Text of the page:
Nick Stork just graduated from Dartmouth College this past June. He’s the kind of student who makes the school: a Religion major, a varsity football player and president of Gamma Delta Chi fraternity. A serious young man and loyal son of Dartmouth, Stork has become interested in the questions of college governance that have also interested us and that are raised by the new alumni constitution submitted for approval of alumni this fall. Writing for the independent site Vox Clamantis in Deserto (Dartmouth’s motto), Stork has expressed his opposition to the proposed constitution.
As a senior this past June just before he graduated, Stork had an unusual experience. He posted his account of the experience on the site yesterday:
Last year, my senior year, I became involved with the “Vox Clamantis in Deserto” website. I felt it was a positive and necessary outlet for undergraduate opinion. When the site had posted a petition in opposition to the proposed constitution, I privately emailed my fraternity, Gamma Delta Chi, asking my friends to consider signing the petition, or to at least familiarize themselves with the facts of the issue. As the president of the fraternity and friend of the brothers, I expected my email to remain within reasonable confidence, and I feel certain that it did.
After I was unable to attend a lunch for Greek leaders that was given by Mr. Spalding, Assistant Director for Young Alumni and Student Programs Rexford Morey invited me to meet with Mr. Spalding on June 7. I was puzzled: I had missed group meetings with administrators before without being offered a “makeup.” Only after the meeting took place did I understand the motivation behind the accommodation: an article in the April 25, 2006, issue of The Dartmouth.
The article quoted Mr. Spalding’s opposition to and my support for www.voxclamantisindeserto.org. After the article appeared, I expanded on my views on the “Vox Clamantis in Deserto” website. Satisfaction with Dartmouth College, I argued, was due to its character, spirit, history, and culture, and satisfaction with the College could coexist with a sincere questioning of the administration. In fact, I explained, it was my deep love for my College which led to such frustration with its mismanagement.
I now believe it was because of these views that I found myself in the Alumni Center at 9:15 a.m. on June 7. Mr. Morey met me in the hall. I was not expecting him—I had been invited to meet Mr. Spalding. Mr. Morey led me into a conference room. My eye was immediately drawn to a stack of papers in the middle of the conference table. On top of the stack lay the email that I had sent to the brothers of Gamma Delta Chi.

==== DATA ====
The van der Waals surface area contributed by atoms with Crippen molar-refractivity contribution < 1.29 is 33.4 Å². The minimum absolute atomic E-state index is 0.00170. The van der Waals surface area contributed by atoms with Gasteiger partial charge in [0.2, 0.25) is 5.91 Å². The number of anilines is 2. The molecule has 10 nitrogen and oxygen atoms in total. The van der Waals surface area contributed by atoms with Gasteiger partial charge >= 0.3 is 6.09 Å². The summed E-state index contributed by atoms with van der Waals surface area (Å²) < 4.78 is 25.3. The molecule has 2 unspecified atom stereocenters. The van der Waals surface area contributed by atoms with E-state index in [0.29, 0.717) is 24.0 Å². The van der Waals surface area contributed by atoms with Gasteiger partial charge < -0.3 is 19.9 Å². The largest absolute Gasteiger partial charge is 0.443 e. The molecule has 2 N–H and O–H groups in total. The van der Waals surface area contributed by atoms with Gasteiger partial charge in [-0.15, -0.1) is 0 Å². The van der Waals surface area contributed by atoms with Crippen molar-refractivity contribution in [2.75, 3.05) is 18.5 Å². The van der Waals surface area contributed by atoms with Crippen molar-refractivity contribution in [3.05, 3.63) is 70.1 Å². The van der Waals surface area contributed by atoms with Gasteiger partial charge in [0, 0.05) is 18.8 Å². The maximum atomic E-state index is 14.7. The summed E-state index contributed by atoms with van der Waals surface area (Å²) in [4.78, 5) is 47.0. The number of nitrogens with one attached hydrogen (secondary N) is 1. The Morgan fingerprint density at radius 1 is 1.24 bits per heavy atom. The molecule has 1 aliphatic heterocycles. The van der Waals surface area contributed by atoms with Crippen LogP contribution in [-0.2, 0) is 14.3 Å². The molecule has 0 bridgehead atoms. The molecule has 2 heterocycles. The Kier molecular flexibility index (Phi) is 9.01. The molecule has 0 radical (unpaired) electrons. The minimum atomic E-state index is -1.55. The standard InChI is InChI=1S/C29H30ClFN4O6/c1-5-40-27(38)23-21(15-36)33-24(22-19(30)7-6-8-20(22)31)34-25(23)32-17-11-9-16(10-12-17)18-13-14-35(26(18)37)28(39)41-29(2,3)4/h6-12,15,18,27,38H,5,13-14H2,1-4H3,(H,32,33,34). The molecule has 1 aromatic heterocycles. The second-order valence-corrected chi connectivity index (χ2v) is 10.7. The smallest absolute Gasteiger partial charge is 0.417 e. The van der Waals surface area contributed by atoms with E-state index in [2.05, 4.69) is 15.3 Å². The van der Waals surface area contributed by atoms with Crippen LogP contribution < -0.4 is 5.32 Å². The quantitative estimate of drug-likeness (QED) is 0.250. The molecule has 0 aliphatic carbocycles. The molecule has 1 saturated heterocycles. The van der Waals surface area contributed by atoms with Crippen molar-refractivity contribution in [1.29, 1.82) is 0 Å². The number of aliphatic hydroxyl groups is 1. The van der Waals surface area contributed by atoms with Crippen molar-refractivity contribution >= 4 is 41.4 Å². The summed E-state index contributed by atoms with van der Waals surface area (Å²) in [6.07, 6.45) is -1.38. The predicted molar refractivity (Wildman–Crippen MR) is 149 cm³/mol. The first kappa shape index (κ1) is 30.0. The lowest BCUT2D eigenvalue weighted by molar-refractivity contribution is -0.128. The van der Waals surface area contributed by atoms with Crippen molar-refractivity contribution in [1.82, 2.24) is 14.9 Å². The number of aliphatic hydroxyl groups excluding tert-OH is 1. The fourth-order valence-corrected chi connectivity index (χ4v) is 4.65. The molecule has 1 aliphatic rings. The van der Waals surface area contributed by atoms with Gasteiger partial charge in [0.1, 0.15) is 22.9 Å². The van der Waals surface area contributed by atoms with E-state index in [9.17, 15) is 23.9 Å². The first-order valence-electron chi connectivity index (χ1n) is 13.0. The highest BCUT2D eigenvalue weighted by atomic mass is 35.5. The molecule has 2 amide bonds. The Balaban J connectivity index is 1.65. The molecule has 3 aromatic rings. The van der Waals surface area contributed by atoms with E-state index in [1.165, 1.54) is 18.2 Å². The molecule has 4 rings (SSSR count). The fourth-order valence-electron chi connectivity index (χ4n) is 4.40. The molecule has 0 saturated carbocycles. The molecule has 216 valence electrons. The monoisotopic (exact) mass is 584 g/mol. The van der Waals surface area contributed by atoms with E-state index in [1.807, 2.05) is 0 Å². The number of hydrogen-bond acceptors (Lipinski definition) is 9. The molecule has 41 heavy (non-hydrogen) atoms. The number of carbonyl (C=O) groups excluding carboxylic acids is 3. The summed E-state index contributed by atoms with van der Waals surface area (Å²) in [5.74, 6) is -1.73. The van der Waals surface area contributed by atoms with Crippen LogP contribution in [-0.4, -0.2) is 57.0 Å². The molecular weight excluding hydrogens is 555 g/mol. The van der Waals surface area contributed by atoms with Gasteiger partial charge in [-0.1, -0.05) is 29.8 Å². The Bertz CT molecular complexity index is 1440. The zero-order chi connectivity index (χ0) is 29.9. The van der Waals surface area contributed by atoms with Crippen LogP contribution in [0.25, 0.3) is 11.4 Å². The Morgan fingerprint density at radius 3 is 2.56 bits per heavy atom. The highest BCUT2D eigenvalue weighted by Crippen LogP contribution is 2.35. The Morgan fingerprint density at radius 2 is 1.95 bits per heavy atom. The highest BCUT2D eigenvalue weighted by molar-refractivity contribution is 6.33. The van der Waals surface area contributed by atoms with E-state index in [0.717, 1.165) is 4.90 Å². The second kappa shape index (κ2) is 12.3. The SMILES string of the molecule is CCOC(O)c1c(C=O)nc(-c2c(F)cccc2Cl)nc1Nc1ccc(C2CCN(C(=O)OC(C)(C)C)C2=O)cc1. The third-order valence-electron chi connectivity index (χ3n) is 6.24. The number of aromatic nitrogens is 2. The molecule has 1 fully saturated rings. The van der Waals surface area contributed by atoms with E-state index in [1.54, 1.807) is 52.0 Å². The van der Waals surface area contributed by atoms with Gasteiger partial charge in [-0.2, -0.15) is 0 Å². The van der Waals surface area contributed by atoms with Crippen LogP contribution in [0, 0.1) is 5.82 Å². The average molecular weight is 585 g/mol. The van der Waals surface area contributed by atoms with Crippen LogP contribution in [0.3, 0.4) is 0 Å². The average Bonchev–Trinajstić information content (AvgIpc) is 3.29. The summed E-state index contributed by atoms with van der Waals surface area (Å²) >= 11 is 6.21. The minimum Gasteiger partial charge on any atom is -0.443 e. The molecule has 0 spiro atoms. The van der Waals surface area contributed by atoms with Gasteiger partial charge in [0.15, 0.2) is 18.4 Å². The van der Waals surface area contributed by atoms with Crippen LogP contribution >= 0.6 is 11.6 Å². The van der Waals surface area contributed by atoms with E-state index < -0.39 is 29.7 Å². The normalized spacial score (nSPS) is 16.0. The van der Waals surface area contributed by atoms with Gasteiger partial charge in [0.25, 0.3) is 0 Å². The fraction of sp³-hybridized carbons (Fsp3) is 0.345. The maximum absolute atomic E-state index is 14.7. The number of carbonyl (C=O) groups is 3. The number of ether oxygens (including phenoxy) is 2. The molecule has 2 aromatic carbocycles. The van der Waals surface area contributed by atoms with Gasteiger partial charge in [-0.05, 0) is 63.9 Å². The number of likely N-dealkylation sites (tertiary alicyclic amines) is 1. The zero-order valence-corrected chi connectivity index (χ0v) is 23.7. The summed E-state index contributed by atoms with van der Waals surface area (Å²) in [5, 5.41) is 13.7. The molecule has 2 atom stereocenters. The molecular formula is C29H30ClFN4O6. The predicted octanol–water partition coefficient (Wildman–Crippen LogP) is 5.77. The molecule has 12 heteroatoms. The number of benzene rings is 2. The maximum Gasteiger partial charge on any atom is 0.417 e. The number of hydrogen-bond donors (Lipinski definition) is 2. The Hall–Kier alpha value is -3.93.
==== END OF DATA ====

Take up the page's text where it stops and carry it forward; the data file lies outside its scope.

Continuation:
Mr. Morey and I sat down, and when we were seated Mr. Spalding entered. After we shook hands, I asked why he had a copy of my email. Mr. Spalding told me that we would get to my email later. He then asked my opinions of College issues.
I explained what was already conveyed on www.voxclamantisindeserto.org: That the proposed constitution, if passed, would greatly curtail the freedom of petition candidates for the Board of Trustees to run fair and balanced races; that it would allot privileges and voting rights to “affiliated groups” and special interests; and that it would create a weak alumni association by forcing presidents-elect to wait two years before assuming real power. After the election to the Board of Trustees of three consecutive petition candidates, I said, the proposed constitution amounted to an underhanded attempt to make the election of any more petition trustees almost impossible. Certain people didn’t like the results of recent elections, so now they were changing the rules.
Mr. Morey responded by describing the postings on www.voxclamantisindeserto.org. including my own, as incorrect, spiteful, and “flat-out lies.” Mr. Spalding altogether agreed and began a lengthy diatribe advocating the proposed alumni constitution.
Mr. Spalding then pointed to the email I had sent to my fraternity brothers. He began quoting it to me. He became agitated. He criticized the views I expressed and the way in which I expressed them. Next Mr. Spalding began questioning me about my personal life, including my membership in student groups. He had made clear to me that he knew which groups I belonged to, what positions I held, and who my friends were. As I answered his questions, I got the distinct impression that he was checking his notes against my replies, verifying the records in a file he had compiled on me. As the meeting ended, Mr. Spalding once again attacked the “Vox Clamantis in Deserto” website.
Mr. Spalding never did explain where he got a copy of my email, which I had sent using my Dartmouth email account. I find it difficult to believe that any of the fraternity brothers to whom that email was addressed would have forwarded it to the Vice President for Alumni Relations. I left that room feeling extremely intimidated, as if I’d been operating under Mr. Spalding’s microscope for a year and nobody had bothered to tell me that my actions were being recorded and monitored.
Today’s Dartmouth (the student newspaper) reports the reaction of Spalding and President Wright to Stork’s account. Given the nature and seriousness of the abuse of authority and apparent misconduct alleged by Stork and not denied by Spalding — is calling out students on their views of college governance part of Spalding’s job? where did Spalding’s copy of that email message come from? — President Wright’s lack of reaction to or curiosity about the underlying facts is striking. I, for one, would like to know: What did President Wright know and when did he know it?